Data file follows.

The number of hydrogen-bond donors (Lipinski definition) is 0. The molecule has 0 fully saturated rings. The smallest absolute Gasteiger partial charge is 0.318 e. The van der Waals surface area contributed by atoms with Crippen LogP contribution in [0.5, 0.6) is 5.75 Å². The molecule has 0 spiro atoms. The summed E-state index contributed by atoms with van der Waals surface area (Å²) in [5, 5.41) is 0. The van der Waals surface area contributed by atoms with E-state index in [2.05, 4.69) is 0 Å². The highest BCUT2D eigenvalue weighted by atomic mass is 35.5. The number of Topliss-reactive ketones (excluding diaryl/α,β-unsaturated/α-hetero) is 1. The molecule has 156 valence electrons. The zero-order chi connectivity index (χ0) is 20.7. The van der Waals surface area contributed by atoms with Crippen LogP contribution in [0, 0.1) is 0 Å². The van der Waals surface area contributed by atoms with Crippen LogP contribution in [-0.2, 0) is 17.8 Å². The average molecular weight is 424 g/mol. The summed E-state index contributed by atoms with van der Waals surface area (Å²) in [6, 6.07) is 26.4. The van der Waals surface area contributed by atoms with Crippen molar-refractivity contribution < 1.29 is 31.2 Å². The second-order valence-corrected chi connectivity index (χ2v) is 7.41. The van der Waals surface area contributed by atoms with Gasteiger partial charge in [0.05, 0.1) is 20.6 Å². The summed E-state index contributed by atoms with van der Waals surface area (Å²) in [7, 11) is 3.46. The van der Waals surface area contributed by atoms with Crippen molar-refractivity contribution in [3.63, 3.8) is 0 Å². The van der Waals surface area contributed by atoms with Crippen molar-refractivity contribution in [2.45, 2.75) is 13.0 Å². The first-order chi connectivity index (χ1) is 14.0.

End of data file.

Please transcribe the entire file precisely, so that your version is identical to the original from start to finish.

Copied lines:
The number of hydrogen-bond donors (Lipinski definition) is 0. The molecule has 0 fully saturated rings. The smallest absolute Gasteiger partial charge is 0.318 e. The van der Waals surface area contributed by atoms with Crippen LogP contribution in [0.5, 0.6) is 5.75 Å². The molecule has 0 spiro atoms. The summed E-state index contributed by atoms with van der Waals surface area (Å²) in [5, 5.41) is 0. The van der Waals surface area contributed by atoms with E-state index in [2.05, 4.69) is 0 Å². The highest BCUT2D eigenvalue weighted by atomic mass is 35.5. The number of Topliss-reactive ketones (excluding diaryl/α,β-unsaturated/α-hetero) is 1. The molecule has 156 valence electrons. The zero-order chi connectivity index (χ0) is 20.7. The van der Waals surface area contributed by atoms with Crippen LogP contribution in [0, 0.1) is 0 Å². The van der Waals surface area contributed by atoms with Crippen LogP contribution in [-0.2, 0) is 17.8 Å². The average molecular weight is 424 g/mol. The summed E-state index contributed by atoms with van der Waals surface area (Å²) in [6, 6.07) is 26.4. The van der Waals surface area contributed by atoms with Crippen molar-refractivity contribution < 1.29 is 31.2 Å². The second-order valence-corrected chi connectivity index (χ2v) is 7.41. The van der Waals surface area contributed by atoms with Gasteiger partial charge in [0.05, 0.1) is 20.6 Å². The summed E-state index contributed by atoms with van der Waals surface area (Å²) in [7, 11) is 3.46. The van der Waals surface area contributed by atoms with Crippen molar-refractivity contribution in [3.63, 3.8) is 0 Å². The van der Waals surface area contributed by atoms with Crippen molar-refractivity contribution in [2.45, 2.75) is 13.0 Å². The first-order chi connectivity index (χ1) is 14.0.